Language learning and Asperger’s syndrome
Teaching children with Aspergers syndrome requires a thorough understanding of the disorder. With enough planning and support any child can thrive in a language learning classroom.
Asperger’s syndrome is an autistic spectrum disorder (ASD). Many children with Asperger’s syndrome have difficulties communicating, which means learning a second language can be problematic. With the right support, however, most children with autistic disorders can thrive in a language learning environment.
Compared with their adult counterparts, children have an extraordinary ability to learn new languages. Even so, teaching children a second language can be challenging. The key to effective teaching is in tailoring the programme to the needs of the children. Understanding the common characteristics of Asperger’s syndrome helps language teachers to plan lessons that are accessible to children with autistic spectrum disorders.
The learning environment
Some children with Asperger’s syndrome are hypersensitive to sensory input. This means that factors including bright lighting, sudden noises and room temperature can affect them more than most students. If they are distressed or distracted, they will not achieve their full potential. Speak with each student, as well as parents or care-givers, to make the classroom less of a barrier to learning.
Form a routine
Many children with an ASD prefer to learn with the consistency of a routine. Providing the student with detailed lesson plans can be helpful, but in practice the class may not follow the plan exactly. Build a routine by beginning each lesson with a specific task and ending with a summary or quiz.
If a different teacher is needed to cover a lesson, make sure you leave detailed instructions so the routine is maintained. This will ease the transition for the student, who may otherwise struggle.
Use concrete examples
When teaching a second language, introduce new words and phrases with concrete examples. Children with Asperger’s syndrome may struggle with abstract language. Use visual cues alongside new vocabulary, matching words with pictures.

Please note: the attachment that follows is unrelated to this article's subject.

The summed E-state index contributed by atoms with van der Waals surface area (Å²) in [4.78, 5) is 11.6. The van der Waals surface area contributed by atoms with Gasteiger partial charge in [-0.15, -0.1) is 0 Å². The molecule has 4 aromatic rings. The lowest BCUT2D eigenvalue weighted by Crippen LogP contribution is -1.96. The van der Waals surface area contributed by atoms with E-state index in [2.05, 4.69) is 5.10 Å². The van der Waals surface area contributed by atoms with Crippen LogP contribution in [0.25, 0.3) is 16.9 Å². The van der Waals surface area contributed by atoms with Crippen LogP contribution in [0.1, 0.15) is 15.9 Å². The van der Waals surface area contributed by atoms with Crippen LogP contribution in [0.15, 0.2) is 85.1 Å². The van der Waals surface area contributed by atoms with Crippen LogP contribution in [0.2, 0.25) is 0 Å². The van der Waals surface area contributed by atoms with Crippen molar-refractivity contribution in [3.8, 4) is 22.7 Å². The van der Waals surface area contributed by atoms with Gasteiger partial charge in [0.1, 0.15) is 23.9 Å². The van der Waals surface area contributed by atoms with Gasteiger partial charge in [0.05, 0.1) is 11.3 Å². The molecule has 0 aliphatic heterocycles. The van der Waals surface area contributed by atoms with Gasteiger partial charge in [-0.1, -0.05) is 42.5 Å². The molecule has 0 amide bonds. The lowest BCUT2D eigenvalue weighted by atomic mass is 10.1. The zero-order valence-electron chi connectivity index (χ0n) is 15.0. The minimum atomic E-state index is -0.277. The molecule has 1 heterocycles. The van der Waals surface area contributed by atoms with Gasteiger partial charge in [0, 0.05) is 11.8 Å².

Some students will have a natural aptitude for grammar. While they might understand formal grammatical rules, they are also likely to be inflexible when speaking. Overly formal speech is common in children with Asperger’s syndrome, so idioms and informal language can be difficult to teach.
Asperger’s syndrome is associated with specialised interests and obsessions. If your student has a specific interest, use this to your advantage in the classroom. Pockets of knowledge are starting points for learning and practising new vocabulary. Incorporate the student’s interests to make the lessons engaging.
To make the language relevant, balance it with facts about the associated country and culture. A holistic approach to language works best, as witnessed in the growing number of IB schools London offers for students with Asperger’s syndrome. Linking language to other classes will provide a well-rounded education for students who may otherwise shy away from specific subjects.
Many children with Asperger’s syndrome have difficulty interpreting facial expressions or body language. Subtle cues that most people take for granted are barriers to many students. Work with your student to devise some simple hand gestures for the classroom. These gestures can be used to mean that it is time to move on to the next topic, or that it is someone’s turn to speak.
Inclusion is a hot topic in education. Each child has different needs and will be affected by different levels of severity. With numerous Aspergers schools London is well equipped to cater for children with ASDs. No matter what the environment, breaking the barriers to language learning begins with the co-operation of the student, the care-givers and the school. Once an effective plan is in place, there is no reason why children with Asperger’s syndrome are not able to access a second language.